Life in a small village in the 1930's

A Bit About Our Family

Our family lived on Highland Avenue in Yardville Heights. My maternal grandmother Archer also lived on Highland Avenue until my grandfather died, then she move to my Aunt Leilaís house on Prospect Avenue, just a block or so from our house. We had what would nowadays would be known as an extended family because when I was a youngster, my paternal grandfather and grandmother Whiteley moved in with us. It was during the great depression. Granddad had had a hardware store on Chestnut Street in Trenton which he apparently lost in the depression. I don't remember many of the details except I know they lived with us for much of the rest of Granddad's life. They had a room of their own in our house which we were forbidden to enter except by invitation. Granddad had a garden and kept busy by cutting the grass and puttered around the house. I don't know what Grandma Whiteley did, she was his 2nd wife. His first wife had died when my dad was young (about 12 or so). There wasn't a great deal of love lost between my mother and my step grandmother. I don't recall her ever helping in the kitchen where my mother was in charge. As was the practice in those days, we always ate supper together, we had 3 boys, 2 grandparents, mother and dad at the table. We never ate until my dad came home, he usually came home at 6 PM. The rest of the kids in the neighborhood usually ate around 5 PM because their fathers got home earlier. If we were late for supper, we usually ended up washing the dishes by hand - no dishwashers in those days We had a very good home life in terms of a comfortable home, good food and loving parents who cared for us.. My mother was a very good cook and liked to cook (and we liked to eat). Of course she had a big load because she not only did the cooking but also all the washing and ironing for the family The clothes washer was kept in the pantry just off the kitchen. On Mondays (wash day) mother would move the washer into the kitchen, sort the clothes, use Fels Naptha soap and do the washing. The clothes were run through a wringer on the washer. Occasionally someone's arm or a loose piece of clothing would get caught in the wringer. It had an emergency release to prevent such accidents. The clothes were put in a woven reed basket and taken out to the backyard where clothesline was strung between several permanently installed poles. Ironing was done by hand except later when mother got a mangle which was a big help in doing the sheets and flat work. In the spring, mother would do her house cleaning which meant beating the rugs, taking down the storm windows which were wooden frames hooked on to the outside of the regular windows. No nice aluminum self storing windows in those days. We kept the storm windows in the cellar in the summer and the screen windows there in the winter. Clarence Heatonís mother had a big black cook stove which originally had been wood burning. It had round metal plates that could be lifted with a lid lifter to insert the wood. Her stove had been converted to burn kerosene. She baked bread every Saturday and it was delicious especially when used for a sandwich made from garden fresh tomatoes. We had services which are not common now. Our dry cleaning was picked up at the house and delivered back to us by a delivery man. I donít recall his name but he was a very pleasant man and we kids liked talking to him.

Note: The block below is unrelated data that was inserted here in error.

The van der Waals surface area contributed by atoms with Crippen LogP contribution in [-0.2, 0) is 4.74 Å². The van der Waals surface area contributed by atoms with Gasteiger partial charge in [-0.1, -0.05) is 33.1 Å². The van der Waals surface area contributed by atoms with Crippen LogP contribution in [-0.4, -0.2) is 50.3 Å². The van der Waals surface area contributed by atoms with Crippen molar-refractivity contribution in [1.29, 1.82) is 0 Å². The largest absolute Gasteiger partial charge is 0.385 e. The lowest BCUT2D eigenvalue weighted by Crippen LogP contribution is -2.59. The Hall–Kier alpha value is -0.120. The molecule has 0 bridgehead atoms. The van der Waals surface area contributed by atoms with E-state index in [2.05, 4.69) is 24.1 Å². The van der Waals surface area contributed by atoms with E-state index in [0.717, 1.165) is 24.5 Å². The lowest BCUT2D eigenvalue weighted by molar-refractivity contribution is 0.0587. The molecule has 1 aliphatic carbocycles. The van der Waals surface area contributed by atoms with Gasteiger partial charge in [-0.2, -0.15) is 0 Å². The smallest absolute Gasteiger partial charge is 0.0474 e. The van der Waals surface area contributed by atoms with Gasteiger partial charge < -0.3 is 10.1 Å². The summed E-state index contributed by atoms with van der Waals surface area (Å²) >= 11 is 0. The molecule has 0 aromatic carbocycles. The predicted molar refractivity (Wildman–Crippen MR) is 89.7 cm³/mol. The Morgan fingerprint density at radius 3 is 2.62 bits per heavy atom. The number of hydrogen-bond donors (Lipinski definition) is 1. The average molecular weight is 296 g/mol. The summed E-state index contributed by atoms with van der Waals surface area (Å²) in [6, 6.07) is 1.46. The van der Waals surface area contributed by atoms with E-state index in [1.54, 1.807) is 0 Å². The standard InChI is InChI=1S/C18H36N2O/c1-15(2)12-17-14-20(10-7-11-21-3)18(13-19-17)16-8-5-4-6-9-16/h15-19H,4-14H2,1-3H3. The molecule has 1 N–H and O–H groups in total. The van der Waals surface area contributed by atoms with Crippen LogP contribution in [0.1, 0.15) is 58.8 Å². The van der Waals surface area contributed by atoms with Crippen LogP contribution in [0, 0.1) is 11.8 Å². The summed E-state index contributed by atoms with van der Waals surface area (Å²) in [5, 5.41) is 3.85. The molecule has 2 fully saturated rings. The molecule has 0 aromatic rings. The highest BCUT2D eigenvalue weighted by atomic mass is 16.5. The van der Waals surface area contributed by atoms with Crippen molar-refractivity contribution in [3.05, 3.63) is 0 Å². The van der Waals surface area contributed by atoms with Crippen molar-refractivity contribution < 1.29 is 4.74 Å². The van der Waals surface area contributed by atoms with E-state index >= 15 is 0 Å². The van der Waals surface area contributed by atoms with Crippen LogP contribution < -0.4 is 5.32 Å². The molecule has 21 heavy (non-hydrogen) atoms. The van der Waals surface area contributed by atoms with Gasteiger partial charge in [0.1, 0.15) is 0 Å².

We tended to be pretty good kids and never got in any serious trouble. When we did get in trouble, we were punished by having to stay in or occasionally getting swatted with a fly swatter, my mothers favorite. Occasionally, my dad took his belt to us although I don't recall that anyone ever got hurt by it but it was a form of disciple that now would be labeled child abuse.